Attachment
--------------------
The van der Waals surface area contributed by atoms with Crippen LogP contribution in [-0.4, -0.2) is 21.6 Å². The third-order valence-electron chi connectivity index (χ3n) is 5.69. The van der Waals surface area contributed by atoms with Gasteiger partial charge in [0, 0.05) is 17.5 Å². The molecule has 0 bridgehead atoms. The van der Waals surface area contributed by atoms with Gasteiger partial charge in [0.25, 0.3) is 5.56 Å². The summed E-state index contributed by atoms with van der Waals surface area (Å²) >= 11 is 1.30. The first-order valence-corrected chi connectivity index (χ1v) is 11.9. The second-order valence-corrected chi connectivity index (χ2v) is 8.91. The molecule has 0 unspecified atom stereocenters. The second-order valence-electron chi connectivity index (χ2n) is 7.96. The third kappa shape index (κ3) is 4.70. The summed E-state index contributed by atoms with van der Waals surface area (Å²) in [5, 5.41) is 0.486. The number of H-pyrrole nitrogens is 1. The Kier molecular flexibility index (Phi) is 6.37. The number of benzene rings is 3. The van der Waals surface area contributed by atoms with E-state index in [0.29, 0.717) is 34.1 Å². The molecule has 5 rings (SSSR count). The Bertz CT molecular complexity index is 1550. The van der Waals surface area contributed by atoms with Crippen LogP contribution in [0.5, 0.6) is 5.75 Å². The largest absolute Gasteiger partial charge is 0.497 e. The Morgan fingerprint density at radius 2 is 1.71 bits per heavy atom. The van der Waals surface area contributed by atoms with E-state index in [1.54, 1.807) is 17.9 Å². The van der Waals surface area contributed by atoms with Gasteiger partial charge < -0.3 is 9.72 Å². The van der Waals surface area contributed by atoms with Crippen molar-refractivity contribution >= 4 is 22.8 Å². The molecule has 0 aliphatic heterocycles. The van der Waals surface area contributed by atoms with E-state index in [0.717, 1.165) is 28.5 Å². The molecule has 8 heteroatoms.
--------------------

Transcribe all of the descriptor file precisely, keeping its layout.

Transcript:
The van der Waals surface area contributed by atoms with Crippen LogP contribution in [-0.4, -0.2) is 21.6 Å². The third-order valence-electron chi connectivity index (χ3n) is 5.69. The van der Waals surface area contributed by atoms with Gasteiger partial charge in [0, 0.05) is 17.5 Å². The molecule has 0 bridgehead atoms. The van der Waals surface area contributed by atoms with Gasteiger partial charge in [0.25, 0.3) is 5.56 Å². The summed E-state index contributed by atoms with van der Waals surface area (Å²) >= 11 is 1.30. The first-order valence-corrected chi connectivity index (χ1v) is 11.9. The second-order valence-corrected chi connectivity index (χ2v) is 8.91. The molecule has 0 unspecified atom stereocenters. The second-order valence-electron chi connectivity index (χ2n) is 7.96. The third kappa shape index (κ3) is 4.70. The summed E-state index contributed by atoms with van der Waals surface area (Å²) in [5, 5.41) is 0.486. The number of H-pyrrole nitrogens is 1. The Kier molecular flexibility index (Phi) is 6.37. The number of benzene rings is 3. The van der Waals surface area contributed by atoms with E-state index in [0.29, 0.717) is 34.1 Å². The molecule has 5 rings (SSSR count). The Bertz CT molecular complexity index is 1550. The van der Waals surface area contributed by atoms with Crippen LogP contribution in [0.5, 0.6) is 5.75 Å². The largest absolute Gasteiger partial charge is 0.497 e. The Morgan fingerprint density at radius 2 is 1.71 bits per heavy atom. The van der Waals surface area contributed by atoms with E-state index in [1.54, 1.807) is 17.9 Å². The van der Waals surface area contributed by atoms with Gasteiger partial charge < -0.3 is 9.72 Å². The van der Waals surface area contributed by atoms with Crippen molar-refractivity contribution >= 4 is 22.8 Å². The molecule has 0 aliphatic heterocycles. The van der Waals surface area contributed by atoms with E-state index in [0.717, 1.165) is 28.5 Å². The molecule has 8 heteroatoms.